Thursday, June 28, 2007

Some branding talk

As has been discussed earlier, some folks weren't terribly thrilled with the new logo and brand rolled out by the Athens CVB. One of the original ideas during this process, which began three years ago, was this one pitched by Snowden Tatarski. I think it was a pretty strong proposal, but it was passed over and a firm from outside of Athens-Clarke County was chosen to craft the new branding process.

Snowden Tatarski puts together a newsletter, and there most recent offering included their thoughts on the entire process. Here's an interesting excerpt ...

The concept and drive behind 'Only in Athens' was to develop a brand that could be used to attract both visitors and relocatees of an individual and organizational nature. We marketed the idea that our seemingly paradoxical existences indicate our unique spirit that is desirable to businesses and individuals alike. For example, in an ad we showed two restaurants on our main drag in downtown. To the first restaurant pointed an arrow which said “Chateau D’ Pomerol, $198 a bottle” to the second restaurant pointed an arrow which said “Chateau D’ Milwaukee, $3.50 a pitcher. The ad then went on to explain that Athens’ biggest selling point is great diversity peacefully existing in one area. Diversity of geography, business, entertainment and lifestyle make Athens what it is. This approach is in opposition to the too often bullet point laden junk that so typifies destination marketing. We told the relocating businesses that our unique offerings were something that they needed and that they could only find in Athens. Similarly, we told the prospective visitors that unique cultural and enriching experiences also exist to make Athens a fine destination.

Walking out of the meeting, I knew we nailed it. You could see the glimmer in the attendee’s eyes as they imagined all the other seemingly paradoxical relationships that exist in Athens. We had struck a cord and were awaiting a flood of new and even better ideas to emerge from within the strategy. It took only days to get the e-mail.

And we were crestfallen. The head of the Conventions and Visitors Bureau dispatched an e-mail to the mayor calling for the group that had convened to reconvene for a more expansive study of which he would happily be in charge of. He powder puffed our efforts and vacuumed all the momentum we had created in pursuit of his ambitions.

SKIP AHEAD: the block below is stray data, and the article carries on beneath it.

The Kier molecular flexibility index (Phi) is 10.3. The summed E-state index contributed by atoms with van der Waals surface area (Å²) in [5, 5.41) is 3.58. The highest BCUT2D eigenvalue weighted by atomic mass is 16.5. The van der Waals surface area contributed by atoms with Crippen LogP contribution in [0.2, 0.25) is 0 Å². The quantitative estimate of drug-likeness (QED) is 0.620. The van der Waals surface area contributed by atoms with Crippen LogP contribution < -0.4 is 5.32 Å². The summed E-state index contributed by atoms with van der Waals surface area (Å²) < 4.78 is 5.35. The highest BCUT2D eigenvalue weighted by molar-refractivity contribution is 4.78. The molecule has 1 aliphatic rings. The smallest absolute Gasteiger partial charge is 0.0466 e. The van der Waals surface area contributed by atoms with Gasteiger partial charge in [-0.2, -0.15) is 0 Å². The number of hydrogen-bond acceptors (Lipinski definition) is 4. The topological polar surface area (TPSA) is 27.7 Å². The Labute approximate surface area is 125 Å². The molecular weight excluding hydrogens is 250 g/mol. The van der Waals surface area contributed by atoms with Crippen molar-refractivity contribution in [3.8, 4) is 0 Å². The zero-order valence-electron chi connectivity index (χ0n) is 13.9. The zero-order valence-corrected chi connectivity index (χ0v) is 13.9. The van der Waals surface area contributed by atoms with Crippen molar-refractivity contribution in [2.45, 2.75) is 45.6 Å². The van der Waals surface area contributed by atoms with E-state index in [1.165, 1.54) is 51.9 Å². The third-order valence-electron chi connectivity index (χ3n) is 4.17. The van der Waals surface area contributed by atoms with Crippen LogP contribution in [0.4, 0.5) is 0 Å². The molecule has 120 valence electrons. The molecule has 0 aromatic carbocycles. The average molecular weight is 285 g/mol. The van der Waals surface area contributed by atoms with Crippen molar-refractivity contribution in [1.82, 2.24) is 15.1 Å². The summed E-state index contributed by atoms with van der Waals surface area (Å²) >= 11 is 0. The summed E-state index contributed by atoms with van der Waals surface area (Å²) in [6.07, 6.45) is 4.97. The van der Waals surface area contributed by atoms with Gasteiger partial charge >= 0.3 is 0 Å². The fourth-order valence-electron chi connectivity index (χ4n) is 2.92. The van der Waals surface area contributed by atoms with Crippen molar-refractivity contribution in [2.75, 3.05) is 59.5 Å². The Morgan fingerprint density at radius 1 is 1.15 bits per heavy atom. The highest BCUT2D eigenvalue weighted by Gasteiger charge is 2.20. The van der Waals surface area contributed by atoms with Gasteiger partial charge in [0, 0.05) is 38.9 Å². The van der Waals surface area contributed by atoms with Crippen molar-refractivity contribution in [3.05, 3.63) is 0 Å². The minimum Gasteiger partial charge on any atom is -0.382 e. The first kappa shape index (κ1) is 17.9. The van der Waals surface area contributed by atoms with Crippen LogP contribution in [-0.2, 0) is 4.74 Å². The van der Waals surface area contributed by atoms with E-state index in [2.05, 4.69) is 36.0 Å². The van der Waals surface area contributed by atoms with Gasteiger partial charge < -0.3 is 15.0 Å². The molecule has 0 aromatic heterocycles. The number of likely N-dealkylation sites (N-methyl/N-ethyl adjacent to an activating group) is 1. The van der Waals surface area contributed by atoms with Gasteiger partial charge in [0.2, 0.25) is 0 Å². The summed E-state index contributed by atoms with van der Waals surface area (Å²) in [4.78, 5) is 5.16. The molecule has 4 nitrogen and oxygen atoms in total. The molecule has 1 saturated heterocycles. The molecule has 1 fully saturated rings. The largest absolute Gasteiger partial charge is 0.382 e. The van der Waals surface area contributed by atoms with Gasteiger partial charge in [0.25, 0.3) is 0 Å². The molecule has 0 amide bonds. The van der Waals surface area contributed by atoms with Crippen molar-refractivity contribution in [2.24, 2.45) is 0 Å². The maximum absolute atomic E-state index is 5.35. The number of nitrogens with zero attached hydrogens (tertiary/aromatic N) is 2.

In the three years it took the CVB to craft a brand for the city there was enough tomfoolery to upstage the Benny Hill show. The first firm considered promised to do a full review of operational effectiveness of the CVB and other brand entities. That firm was promptly dismissed because this effort was about the CVB trying to make itself relevant, not to let everyone see how the sausage is made.

The second firm was ousted for giving several communities the same brand. All of the smoke and mirrors that the CVB director had used to persuade the stakeholders towards and out-of-town firm ended up being just smoke and mirrors. The dismissal of the second firm was kept quite as to not wake those asleep at the wheel. The third and final effort used a professor from a college a state away, the bountiful resource of about ten thousand dollars and came up with something profound. Athens: Life Unleashed!

The effort landed with such a resounding thud that even some of the stakeholders would not sign their name to it. The newspaper called foul and conducted an online poll where two thirds of the respondents said they hated the concept. The CVB staff ran around like a battalion of keystone cops trying to cover their actions. When I attended their board meeting soon after the supposed launch they cowered from the subject and barely mentioned their three years in the making masterpiece.

I was asked my opinion because we had been summarily dismissed from the CVB because they could not gain political power from our continued efforts; the Economic Development Foundation loved our materials. So did the ADDY judges. The material was named “Best in Show” by the local ADDYs. A major market research company who studied the branding efforts of the State of Georgia said the work was “The best municipal marketing materials I have ever seen.” So what was my opinion?

My critique is simple. That’s not a brand.

It’s a campy slogan. It’s a poorly designed logo. It’s a group of ads that continue to perpetuate the undesirable concept that Athens is a place of excesses. Honestly, when was the last time anyone typified anything positive as being “unleashed?”

I blame the CVB for putting their own attainment of power and influence above the needs of the town but I don’t fully blame them for the brand screw up. It is a common problem to equate the idea of a brand with so much that it is not.


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